This is an excerpt from an article printed in SOCAP CRM Magazine found here. The article was co-authored by Steve DeLabio, Strategic & Analytic Consulting, Epsilon.
As marketers in the pharmaceutical industry continue to evaluate Social CRM, solutions must be modified to address existing issues that are exacerbated by rapidly changing technology. It is noteworthy to point out companies and initiatives with the most success to date have used existing processes or offline equivalents and adapted them to Social CRM. For example, using longstanding direct-to-consumer (DTC) guidelines to engage with patients/consumers, or existing sales representative communication rules with healthcare professionals establishes on offline reference point to then develop online processes.
Looking back at the large amount of attention Social CRM has received from pharmaceutical marketers and the energy that has gone into trying to engage in this space, the desire to play a role is clearly evident. Pharma companies have incredible amounts of information to add to the conversation; and they want to participate.
The majority of successes, depending on the platform, have either been unbranded disease information tactics to engage the patient, or branded initiatives complying with all the same rules as a static website; with both having limited to no interactions between member and or the sponsoring company. There are exceptions to the rule and a complete listing of pharmaceutical social media can be seen here: Jonathan Richman’s wiki on doseofdigital.com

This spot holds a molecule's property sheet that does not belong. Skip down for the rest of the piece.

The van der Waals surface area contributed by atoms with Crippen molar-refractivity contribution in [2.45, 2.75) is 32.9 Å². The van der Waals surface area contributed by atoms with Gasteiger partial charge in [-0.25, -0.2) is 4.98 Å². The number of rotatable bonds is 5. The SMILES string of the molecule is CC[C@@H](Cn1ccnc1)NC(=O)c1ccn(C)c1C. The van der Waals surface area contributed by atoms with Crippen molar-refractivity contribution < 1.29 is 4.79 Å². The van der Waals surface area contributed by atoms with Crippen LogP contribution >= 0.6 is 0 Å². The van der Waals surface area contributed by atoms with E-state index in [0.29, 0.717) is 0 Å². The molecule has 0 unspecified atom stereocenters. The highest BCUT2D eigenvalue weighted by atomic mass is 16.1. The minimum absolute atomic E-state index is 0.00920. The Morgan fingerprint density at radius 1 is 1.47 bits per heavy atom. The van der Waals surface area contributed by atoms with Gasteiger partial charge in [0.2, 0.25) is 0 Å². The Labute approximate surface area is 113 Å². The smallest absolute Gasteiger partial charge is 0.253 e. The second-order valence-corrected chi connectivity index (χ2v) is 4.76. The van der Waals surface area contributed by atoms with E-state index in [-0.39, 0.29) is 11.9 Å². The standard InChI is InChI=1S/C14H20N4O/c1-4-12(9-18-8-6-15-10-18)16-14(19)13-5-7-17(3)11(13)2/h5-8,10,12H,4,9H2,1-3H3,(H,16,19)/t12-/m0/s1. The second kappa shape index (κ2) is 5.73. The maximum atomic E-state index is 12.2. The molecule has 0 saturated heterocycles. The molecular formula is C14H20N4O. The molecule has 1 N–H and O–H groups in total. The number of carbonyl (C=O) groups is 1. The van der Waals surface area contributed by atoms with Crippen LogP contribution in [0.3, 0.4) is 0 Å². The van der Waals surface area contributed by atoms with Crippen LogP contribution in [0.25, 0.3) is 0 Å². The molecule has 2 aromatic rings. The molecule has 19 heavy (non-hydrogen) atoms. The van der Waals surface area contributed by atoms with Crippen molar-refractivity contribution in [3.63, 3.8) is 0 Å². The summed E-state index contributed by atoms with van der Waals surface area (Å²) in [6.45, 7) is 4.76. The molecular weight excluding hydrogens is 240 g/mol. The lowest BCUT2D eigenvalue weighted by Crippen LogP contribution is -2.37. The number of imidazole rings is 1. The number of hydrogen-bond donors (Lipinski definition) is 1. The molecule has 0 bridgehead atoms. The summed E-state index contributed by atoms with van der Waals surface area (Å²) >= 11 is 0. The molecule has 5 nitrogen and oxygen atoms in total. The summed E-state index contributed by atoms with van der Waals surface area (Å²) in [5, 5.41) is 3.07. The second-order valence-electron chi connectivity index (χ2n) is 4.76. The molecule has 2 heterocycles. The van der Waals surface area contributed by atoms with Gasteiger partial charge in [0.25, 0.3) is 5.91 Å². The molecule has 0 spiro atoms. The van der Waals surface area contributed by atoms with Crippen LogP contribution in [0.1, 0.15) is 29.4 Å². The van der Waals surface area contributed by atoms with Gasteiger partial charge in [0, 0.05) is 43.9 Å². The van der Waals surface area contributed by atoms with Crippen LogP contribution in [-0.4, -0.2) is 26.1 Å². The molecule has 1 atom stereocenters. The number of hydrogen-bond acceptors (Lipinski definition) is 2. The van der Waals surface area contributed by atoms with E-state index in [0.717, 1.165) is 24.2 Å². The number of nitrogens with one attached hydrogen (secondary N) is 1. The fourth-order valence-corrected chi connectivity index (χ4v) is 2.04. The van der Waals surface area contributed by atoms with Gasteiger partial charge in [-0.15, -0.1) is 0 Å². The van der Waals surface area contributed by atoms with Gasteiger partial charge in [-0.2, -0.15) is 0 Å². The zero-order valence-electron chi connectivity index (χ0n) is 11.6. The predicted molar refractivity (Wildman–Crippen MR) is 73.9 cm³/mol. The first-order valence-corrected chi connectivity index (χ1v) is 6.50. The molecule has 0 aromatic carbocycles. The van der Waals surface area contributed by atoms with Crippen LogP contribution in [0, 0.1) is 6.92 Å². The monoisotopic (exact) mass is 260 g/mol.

In pharmaceutical promotion, regulatory control and guidance casts a massive umbrella over all promotion and plays an even larger role in emerging technologies. While it would help adoption if the FDA issued basic guidelines on issues such as linking versus scrolling for fair balance requirements, the better long term solution would be for the industry and each company to determine their own role to participate. The following issues all present opportunities for companies to decide how and where to participate, and all have regulatory implications.
- Lack of FDA Guidance
Given the FDA Social Media Hearing in November 2009, and the recent passing of a soft deadline (end of 2010) for the FDA to offer comments back to the industry, the issue of “what does the FDA think” has garnered the most attention. The FDA not only has the ability to issue guidelines, but it is the regulatory body that administers warning letters and fines.
- Big 3 Communication Requirements
The issues of adverse events (AE) reporting, off-label discussion and fair balance (the Big 3) are not new to Social CRM; but how they are handled warrants discussion.
For AEs, the issue is not how to track the adverse event as most companies already have the ability for phone and Web, but of due diligence in tracking all four of the FDA requirements (identifiable patient, identifiable reporter, suspect drug, adverse event), and the resources behind the scenes to ensure proper compliance. While it may seem like the identification and tracking down of all four criteria would be simple online, the issue of anonymity and how it can breed misinformation without repercussions can cause this to be a significant undertaking.
While no pharmaceutical company would knowingly make off-label comments, handling online comments by users is difficult. Just as all promotion must be consistent with the package insert, having the mechanisms in place to properly respond to comments and questions in the online environment have proved to be no small task.